I hung onto my paperback because the damn thing went out of print, and I KNEW I’d want to re-read it someday. But the book didn’t just go out of print, it went into intellectual property hell as the author died (much too soon, having left not nearly enough behind) and no one seemed to know who owned the rights to this book. That saga is detailed here and here, and it’s a terrific mystery/quest story all by itself!
But the book, oh the book! I remembered The Dragon Waiting as being completely awesome, but hadn’t gotten back to it in a VERY long time. So, on the one hand I couldn’t wait to get a copy and re-read it, and on the other, when the time came I had a terrible approach/avoidance conflict. I wanted to read it again, but I needed it to be as awesome as I remembered, and I had no way of knowing if it would be.
1983 is a long time ago. I was a different person then, and the book spoke to me then for reasons that are now long in my past. The question of whether it would still speak to me, and whether it held up as the excellent read I remember it being, loomed large in my mind – to the point of being a reading block.
I’m happy to say that it IS every bit as good now as my memory says it was then. That’s not nostalgia talking – well, maybe a bit – but because it’s still a cracking good story.
What’s different is that the things it reminds me of, like Kay’s Tigana, and also his Sarantine Mosaic, were written after The Dragon Waiting. So while it feels like Dragon was influenced by those books, it’s actually the other way around. The two things that feel like influences on Dragon that actually might have been are T.H. White’s The Once and Future King (published in 1958) and Mary Stewart’s Merlin series, which began with The Crystal Cave in 1970.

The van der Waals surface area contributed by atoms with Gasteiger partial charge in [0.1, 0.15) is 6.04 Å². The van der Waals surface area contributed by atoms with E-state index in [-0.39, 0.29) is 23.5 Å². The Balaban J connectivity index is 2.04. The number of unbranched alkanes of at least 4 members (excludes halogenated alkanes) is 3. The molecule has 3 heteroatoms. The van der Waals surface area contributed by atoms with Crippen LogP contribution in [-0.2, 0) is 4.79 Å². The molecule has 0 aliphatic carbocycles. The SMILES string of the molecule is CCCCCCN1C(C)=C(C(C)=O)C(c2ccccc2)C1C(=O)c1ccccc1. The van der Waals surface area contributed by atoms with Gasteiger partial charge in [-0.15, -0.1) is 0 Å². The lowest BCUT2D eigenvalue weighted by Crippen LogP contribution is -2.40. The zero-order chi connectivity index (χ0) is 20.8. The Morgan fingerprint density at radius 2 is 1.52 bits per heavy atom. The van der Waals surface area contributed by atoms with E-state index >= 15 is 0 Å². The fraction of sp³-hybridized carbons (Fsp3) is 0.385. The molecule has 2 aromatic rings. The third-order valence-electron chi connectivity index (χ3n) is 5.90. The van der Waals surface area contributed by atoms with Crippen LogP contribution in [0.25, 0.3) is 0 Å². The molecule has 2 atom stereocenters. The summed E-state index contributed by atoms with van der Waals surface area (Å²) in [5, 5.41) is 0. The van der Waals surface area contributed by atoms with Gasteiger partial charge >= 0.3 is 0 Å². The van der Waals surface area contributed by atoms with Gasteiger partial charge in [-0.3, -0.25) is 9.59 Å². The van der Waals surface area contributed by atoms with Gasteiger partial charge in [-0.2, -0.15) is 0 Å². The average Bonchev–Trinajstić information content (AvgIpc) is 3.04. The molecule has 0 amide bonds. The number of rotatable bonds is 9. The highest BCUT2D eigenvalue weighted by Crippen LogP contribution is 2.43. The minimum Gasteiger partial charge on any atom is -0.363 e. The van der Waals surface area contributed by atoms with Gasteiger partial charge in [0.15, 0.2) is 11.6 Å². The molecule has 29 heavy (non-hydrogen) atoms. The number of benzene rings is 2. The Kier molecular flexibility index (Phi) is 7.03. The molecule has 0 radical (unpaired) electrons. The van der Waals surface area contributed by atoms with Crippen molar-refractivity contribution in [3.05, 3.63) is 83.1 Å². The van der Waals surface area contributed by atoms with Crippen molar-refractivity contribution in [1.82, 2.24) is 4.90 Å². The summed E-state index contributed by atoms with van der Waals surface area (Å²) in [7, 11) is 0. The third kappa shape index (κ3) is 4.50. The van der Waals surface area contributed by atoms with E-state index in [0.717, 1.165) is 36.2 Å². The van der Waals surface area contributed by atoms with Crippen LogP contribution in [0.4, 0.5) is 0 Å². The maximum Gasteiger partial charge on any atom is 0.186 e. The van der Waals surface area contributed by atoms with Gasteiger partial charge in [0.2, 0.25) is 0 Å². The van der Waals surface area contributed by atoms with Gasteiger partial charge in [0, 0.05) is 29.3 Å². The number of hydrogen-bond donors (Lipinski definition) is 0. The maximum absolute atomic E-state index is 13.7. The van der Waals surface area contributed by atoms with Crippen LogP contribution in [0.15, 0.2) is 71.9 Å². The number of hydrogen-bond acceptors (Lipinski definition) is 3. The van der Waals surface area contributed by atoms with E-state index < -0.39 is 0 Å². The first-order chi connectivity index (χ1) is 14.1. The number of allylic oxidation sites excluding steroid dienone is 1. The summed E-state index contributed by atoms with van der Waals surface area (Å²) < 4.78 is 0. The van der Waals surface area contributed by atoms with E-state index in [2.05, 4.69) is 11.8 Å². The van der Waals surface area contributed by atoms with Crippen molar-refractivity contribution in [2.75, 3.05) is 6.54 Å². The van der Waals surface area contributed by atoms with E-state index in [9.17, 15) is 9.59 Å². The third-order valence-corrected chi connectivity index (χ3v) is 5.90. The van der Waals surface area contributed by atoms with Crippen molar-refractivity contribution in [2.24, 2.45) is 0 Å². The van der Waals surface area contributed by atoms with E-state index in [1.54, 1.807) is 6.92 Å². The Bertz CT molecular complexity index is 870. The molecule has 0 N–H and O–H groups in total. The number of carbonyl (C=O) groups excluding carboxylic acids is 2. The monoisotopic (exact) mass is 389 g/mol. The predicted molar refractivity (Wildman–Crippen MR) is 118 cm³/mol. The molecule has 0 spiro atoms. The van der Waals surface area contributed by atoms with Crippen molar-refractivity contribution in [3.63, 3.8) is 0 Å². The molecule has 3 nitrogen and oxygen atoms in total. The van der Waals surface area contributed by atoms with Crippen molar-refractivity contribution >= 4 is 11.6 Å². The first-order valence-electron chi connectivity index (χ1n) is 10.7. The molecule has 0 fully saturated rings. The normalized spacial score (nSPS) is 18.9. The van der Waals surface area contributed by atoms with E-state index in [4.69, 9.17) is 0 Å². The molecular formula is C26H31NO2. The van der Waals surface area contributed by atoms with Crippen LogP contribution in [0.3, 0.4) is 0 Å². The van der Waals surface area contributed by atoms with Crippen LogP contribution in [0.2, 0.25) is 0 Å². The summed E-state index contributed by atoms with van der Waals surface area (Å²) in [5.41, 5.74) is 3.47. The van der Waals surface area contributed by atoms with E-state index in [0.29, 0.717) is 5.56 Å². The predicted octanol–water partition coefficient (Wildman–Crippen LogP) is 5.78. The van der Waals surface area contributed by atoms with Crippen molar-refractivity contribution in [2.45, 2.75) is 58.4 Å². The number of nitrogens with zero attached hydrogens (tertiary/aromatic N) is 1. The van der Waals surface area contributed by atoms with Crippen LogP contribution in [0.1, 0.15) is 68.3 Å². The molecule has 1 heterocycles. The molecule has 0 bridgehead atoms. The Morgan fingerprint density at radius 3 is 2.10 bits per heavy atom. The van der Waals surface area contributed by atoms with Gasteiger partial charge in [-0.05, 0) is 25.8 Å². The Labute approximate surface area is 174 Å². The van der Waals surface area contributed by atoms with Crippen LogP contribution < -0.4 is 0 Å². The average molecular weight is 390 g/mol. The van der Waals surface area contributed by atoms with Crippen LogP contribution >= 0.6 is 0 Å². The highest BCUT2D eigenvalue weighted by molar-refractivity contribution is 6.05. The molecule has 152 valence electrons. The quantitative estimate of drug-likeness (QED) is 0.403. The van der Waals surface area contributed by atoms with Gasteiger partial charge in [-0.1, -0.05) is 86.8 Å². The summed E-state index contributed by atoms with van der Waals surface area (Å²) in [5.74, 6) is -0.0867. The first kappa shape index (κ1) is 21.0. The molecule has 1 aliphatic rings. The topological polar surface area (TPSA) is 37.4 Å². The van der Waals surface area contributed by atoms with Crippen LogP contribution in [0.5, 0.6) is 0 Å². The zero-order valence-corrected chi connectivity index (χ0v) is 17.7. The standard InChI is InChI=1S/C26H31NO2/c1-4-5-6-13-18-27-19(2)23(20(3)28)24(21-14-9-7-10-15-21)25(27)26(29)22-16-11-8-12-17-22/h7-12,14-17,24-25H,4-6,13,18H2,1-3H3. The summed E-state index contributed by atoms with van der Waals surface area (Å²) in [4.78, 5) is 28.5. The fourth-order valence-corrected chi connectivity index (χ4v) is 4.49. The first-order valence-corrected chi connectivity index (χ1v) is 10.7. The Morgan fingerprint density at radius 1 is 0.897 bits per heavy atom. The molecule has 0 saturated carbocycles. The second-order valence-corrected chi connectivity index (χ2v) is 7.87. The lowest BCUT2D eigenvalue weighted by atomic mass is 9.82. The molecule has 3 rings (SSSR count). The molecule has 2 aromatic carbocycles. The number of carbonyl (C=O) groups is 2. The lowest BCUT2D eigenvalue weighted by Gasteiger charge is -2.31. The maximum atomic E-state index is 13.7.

But the thing that I kept coming back to as I read The Dragon Waiting was Josephine Tey’s marvelous The Daughter of Time. So much of the framing story of that book is dated, but the central mystery, the intellectual investigation into the question of Richard III and what happened to the “Princes in the Tower” still resonates. And it fits into The Dragon Waiting like a key into a lock in spite of differences in genre.
Because the conclusion in The Daughter of Time was that Richard’s behavior as postulated in Shakespeare and common perception makes no sense whatsoever. The story of The Dragon Waiting gives it that sense.
And a whole rollicking story of magic and empires to go along with it. A story that was every single bit as readable and complex as it was when it was first published.
I’m left with a few thoughts that don’t quite fit into a review of the book. Ford died in 2006, six years before Richard III’s remains were discovered under that carpark in Leicester. But when The Dragon Waiting was first published in 1983, Ford was 26. I remember who and what I was at 26 and am astonished and amazed at his achievement. As I was reading the book that he wrote, we were the same age. Literally, as he was born five days after me. I’m still a bit speechless at that thought, as I did not nearly have my shit together at 26 and am gobsmacked at the way that he did. I wish he left behind more work, but I’m grateful that what there is will be re-published – there just wasn’t nearly enough.